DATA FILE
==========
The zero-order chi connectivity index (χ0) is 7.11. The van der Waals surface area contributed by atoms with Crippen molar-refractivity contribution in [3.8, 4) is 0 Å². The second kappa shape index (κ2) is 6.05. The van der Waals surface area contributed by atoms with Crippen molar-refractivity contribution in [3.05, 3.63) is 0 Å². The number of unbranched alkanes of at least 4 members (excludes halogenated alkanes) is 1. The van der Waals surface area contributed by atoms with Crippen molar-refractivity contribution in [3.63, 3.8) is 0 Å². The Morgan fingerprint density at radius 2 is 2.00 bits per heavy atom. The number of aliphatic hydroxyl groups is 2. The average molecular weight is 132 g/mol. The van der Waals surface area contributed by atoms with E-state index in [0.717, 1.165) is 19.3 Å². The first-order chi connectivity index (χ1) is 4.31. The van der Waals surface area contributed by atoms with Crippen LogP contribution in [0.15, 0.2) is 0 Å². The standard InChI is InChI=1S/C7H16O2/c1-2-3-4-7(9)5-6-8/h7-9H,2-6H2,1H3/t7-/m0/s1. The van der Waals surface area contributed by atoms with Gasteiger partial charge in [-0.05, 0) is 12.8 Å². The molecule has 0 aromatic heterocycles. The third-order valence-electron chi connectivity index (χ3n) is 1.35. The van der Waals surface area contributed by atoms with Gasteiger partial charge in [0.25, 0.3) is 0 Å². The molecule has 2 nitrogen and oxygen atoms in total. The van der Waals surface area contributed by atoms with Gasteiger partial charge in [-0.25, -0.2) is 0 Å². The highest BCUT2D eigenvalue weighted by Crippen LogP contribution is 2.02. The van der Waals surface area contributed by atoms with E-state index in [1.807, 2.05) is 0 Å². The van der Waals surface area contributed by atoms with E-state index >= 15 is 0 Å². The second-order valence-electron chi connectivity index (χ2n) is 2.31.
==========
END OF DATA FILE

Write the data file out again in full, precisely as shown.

The zero-order chi connectivity index (χ0) is 7.11. The van der Waals surface area contributed by atoms with Crippen molar-refractivity contribution in [3.8, 4) is 0 Å². The second kappa shape index (κ2) is 6.05. The van der Waals surface area contributed by atoms with Crippen molar-refractivity contribution in [3.05, 3.63) is 0 Å². The number of unbranched alkanes of at least 4 members (excludes halogenated alkanes) is 1. The van der Waals surface area contributed by atoms with Crippen molar-refractivity contribution in [3.63, 3.8) is 0 Å². The Morgan fingerprint density at radius 2 is 2.00 bits per heavy atom. The number of aliphatic hydroxyl groups is 2. The average molecular weight is 132 g/mol. The van der Waals surface area contributed by atoms with E-state index in [0.717, 1.165) is 19.3 Å². The first-order chi connectivity index (χ1) is 4.31. The van der Waals surface area contributed by atoms with Crippen LogP contribution in [0.15, 0.2) is 0 Å². The standard InChI is InChI=1S/C7H16O2/c1-2-3-4-7(9)5-6-8/h7-9H,2-6H2,1H3/t7-/m0/s1. The van der Waals surface area contributed by atoms with Gasteiger partial charge in [-0.05, 0) is 12.8 Å². The molecule has 0 aromatic heterocycles. The third-order valence-electron chi connectivity index (χ3n) is 1.35. The van der Waals surface area contributed by atoms with Gasteiger partial charge in [0.25, 0.3) is 0 Å². The molecule has 2 nitrogen and oxygen atoms in total. The van der Waals surface area contributed by atoms with Gasteiger partial charge in [-0.25, -0.2) is 0 Å². The highest BCUT2D eigenvalue weighted by Crippen LogP contribution is 2.02. The van der Waals surface area contributed by atoms with E-state index in [1.807, 2.05) is 0 Å². The van der Waals surface area contributed by atoms with E-state index >= 15 is 0 Å². The second-order valence-electron chi connectivity index (χ2n) is 2.31.